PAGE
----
“Why were her wings torn off?” said Ika, who didn’t have any wings to begin with.
“It’s the ultimate punishment on Mala’hek,” said Vru. “For truly reprehensible crimes.” Ika already knew what Emyll had done, as Vru had told her, so she didn’t ask any more questions.
“I think we have to go back to Mala’hek,” he continued, “But I don’t know which direction we should go.”
“I’d like to go back to Poru, if only for a few days,” Ika requested. “I haven’t seen or spoken to my sister or Kin-lat in months, and I think they must be worried about me.”
“If we go back to Poru, we can ask Kin-lat which direction we go to get back to Mala’hek,” Vru said. “He’s been there before. I hope he hasn’t forgotten.”
“Kin-lat has a very good memory,” said Ika proudly. “We Poruns usually do.”
“So let’s see,” said Vru. “We need to go back west until we see Iirs, then head south until we see Ersia—stopping there along the way of course”—Ika glared at him and he cleared his throat, feeling immediately guilty for his little joke. “Sorry,” he apologized. “If we head further south from Ersia we should reach Poru in a few days after that. How are we on rations?”
“I still have some of my fruit,” Ika said, looking into the bag. She handed it to Vru, who also looked inside. “I think we have enough to last us a while,” he said. “We should stop back at Iirs and get some more food, though. No gorfum though, that’s where I draw the line.”
Several minutes later they were back out on the ocean, which was eerily calm. Ika didn’t like it, as it had been calm like this right before the storm had hit after they’d left Poru. But nothing happened, and her tension abated, at least for the first few hours.
It was only when the sun got very low in the sky that she noticed something might be wrong. She pointed out to Vru that they hadn’t seen any islands at all; and Vru looked up and got a look in his eyes that meant he’d realized something terrible—“Oh, dammit, I’d had the setting sun behind us the whole time—we should have been going towards it.”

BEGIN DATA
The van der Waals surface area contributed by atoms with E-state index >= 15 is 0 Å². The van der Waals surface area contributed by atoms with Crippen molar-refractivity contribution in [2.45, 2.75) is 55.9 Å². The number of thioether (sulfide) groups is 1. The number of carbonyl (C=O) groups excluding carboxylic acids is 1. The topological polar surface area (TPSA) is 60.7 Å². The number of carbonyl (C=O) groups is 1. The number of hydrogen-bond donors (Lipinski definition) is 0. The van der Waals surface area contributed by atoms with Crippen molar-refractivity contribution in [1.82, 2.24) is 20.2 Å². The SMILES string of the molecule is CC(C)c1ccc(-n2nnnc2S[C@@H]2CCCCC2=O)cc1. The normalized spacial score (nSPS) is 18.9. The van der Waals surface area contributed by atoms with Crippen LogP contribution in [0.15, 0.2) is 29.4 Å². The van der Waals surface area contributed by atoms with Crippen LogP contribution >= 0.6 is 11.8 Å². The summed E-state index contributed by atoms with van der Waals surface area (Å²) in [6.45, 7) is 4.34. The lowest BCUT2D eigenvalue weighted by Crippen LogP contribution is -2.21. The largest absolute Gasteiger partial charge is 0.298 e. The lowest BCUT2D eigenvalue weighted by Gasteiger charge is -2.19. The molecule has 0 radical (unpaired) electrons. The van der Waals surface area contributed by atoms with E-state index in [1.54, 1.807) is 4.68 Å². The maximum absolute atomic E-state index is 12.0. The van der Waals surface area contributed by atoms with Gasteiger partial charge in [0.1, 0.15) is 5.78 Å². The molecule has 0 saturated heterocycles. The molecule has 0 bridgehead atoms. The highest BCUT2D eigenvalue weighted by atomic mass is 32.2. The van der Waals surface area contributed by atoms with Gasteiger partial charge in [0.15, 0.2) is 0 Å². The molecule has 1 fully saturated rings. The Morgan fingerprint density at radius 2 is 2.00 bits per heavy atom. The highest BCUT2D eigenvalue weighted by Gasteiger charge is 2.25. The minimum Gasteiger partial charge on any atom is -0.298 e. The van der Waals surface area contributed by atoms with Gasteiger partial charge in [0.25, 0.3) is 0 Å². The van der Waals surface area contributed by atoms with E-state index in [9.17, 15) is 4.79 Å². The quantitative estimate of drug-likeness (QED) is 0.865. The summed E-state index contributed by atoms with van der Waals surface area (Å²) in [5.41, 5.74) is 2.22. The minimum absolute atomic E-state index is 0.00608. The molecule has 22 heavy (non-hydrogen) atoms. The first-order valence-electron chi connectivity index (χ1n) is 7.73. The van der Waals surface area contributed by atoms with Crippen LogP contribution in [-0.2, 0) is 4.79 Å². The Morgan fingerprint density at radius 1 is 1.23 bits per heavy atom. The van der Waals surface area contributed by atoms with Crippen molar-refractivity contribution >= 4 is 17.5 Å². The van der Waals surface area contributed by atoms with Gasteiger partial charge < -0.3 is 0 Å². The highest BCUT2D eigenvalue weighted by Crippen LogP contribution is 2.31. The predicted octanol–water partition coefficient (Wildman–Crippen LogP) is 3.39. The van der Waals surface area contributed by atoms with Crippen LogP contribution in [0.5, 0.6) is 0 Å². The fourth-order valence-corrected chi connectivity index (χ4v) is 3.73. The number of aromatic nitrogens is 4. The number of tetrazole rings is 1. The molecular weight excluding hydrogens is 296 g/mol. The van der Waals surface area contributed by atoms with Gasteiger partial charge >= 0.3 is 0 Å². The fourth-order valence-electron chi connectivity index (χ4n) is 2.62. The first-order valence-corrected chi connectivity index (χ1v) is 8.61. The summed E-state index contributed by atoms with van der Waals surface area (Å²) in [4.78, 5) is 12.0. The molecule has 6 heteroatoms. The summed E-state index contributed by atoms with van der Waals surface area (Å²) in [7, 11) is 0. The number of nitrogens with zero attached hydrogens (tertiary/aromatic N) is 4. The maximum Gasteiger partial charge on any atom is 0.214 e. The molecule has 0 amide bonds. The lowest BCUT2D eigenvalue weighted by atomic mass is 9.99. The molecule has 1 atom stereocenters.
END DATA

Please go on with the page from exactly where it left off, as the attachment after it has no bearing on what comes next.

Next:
“So we’re lost?” Ika inquired, although it was plainly obvious that they were.
“I suppose we are,” said Vru. “I don’t know where we are.”
“Couldn’t you take some of that flying powder and raise the boat to a higher vantage point?” suggested Ika. “At the very least, we could probably see another island, even if it isn’t Mala’hek or Poru. Or Iirs.”
Vru reached for the small leather pouch of flying dust and reached in his hand, fully intending to take out a handful, but brought it back out again empty, and said: “There’s none left.”
“How could there be none left? We didn’t use very much,” Ika said.
“Yes, but I used some before coming to Poru, and there wasn’t very much in there to begin with,” Vru explained. “I suppose we’ll just have to keep rowing.”
“Well, I hope we find some land soon,” said Ika worriedly, “because I don’t like the look of those clouds over there.” They were huge and black, much fiercer-looking than the storm clouds they’d seen previously. Vru hadn’t forgotten Ika’s aversion to thunderstorms, nor his stomach troubles when in rough seas, and he hoped there were a few fulru fruits in the ration bag.
The clouds moved closer, blocking out what was left of the sun, and the wind started to pick up, and then to blow very hard; the waves rose in huge swells, tens of feet high. It was technically still daytime, but the clouds were so dark that it may as well have been the middle of the night. Ika was so petrified that she could barely move, and cowered down in the boat. She apologized shakily once again for her fear, but she really didn’t need to—this storm was the worst either of them had seen in a long time. It didn’t seem to want to let up anytime soon, either. The sun set, and the darkness became almost tangible; the wind and rain were driving, and it was starting to hail—huge chunks of ice came battering down on Vru and Ika and the boat. Ika shrieked and tried to cover her head with her hands to protect herself from the pummeling ice, but they didn’t make a very good shield. Vru tried to protect her as well, but the hail still hit her. The sound of it, combined with the rain and wind, was so loud that neither of them could hear the other. And then, quite unexpectedly, a huge swell came up from behind and turned the boat over.
Vru, whose wings were naturally buoyant, bobbed to the surface immediately, and searched frantically for Ika. He didn’t see her, and was panicking, when he saw her yellowish-white hair several feet away from him. His wings were waterlogged, so he couldn’t fly, but he swam toward her as quickly as he could, and then he saw her head slip under the black water.